and research to determine which set of features in IP packets are
   most useful for focused machine-learning analysis.  [WU] also
   recommends further research investment in Artificial Intelligence
   (AI) analysis for network management.

2.1.2.  Preventing Traffic Analysis

   Just as traffic classification is continually adapting, techniques to
   prevent traffic analysis and to obfuscate application and user
   traffic are continually evolving.  An invited talk from the authors
   of [DITTO] shared a novel approach with the workshop for how to build
   a very robust system to prevent unwanted traffic analysis.

   Usually traffic obfuscation is performed by changing the timing of
   packets or by adding padding to data.  The practices can be costly
   and negatively impact performance.  [DITTO] demonstrated the
   feasibility of applying traffic obfuscation on aggregated traffic in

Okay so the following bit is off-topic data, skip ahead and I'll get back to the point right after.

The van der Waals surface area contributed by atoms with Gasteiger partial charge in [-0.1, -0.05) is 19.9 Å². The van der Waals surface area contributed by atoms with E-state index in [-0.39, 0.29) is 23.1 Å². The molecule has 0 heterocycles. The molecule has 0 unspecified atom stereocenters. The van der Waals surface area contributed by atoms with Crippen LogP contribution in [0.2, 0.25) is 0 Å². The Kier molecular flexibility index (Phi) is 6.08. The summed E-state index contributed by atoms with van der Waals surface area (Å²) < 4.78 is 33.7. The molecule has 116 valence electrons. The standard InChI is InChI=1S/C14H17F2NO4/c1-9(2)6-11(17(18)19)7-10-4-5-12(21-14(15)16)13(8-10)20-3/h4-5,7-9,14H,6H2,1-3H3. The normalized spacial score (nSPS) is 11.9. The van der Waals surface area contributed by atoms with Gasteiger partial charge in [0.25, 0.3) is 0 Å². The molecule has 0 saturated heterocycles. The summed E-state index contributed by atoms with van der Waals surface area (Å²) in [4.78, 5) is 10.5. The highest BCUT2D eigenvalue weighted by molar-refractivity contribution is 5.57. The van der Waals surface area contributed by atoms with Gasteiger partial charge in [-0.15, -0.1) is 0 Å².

the network with minimal overhead and inline speed.

   While traffic obfuscation techniques are not widely deployed today,
   this study underlines the need for continuous effort to keep traffic
   models updated over time, the challenges of the classification of
   encrypted traffic, as well as the opportunities to further enhance
   user privacy.

2.1.3.  Users and Privacy

   The Privacy Enhancements and Assessments Research Group (PEARG) is
   working on a document to discuss guidelines for measuring traffic on
   the Internet in a safe and privacy-friendly way [LEARMONTH].  These
   guidelines and principles provide another view on the discussion of
   passive classification and analysis of traffic.

   Consent for collection and measurement of metadata is an important
   consideration in deploying network measurement techniques.  This
   consent can be given explicitly as informed consent, given by proxy,
   or may be only implied.  For example, a user of a network might need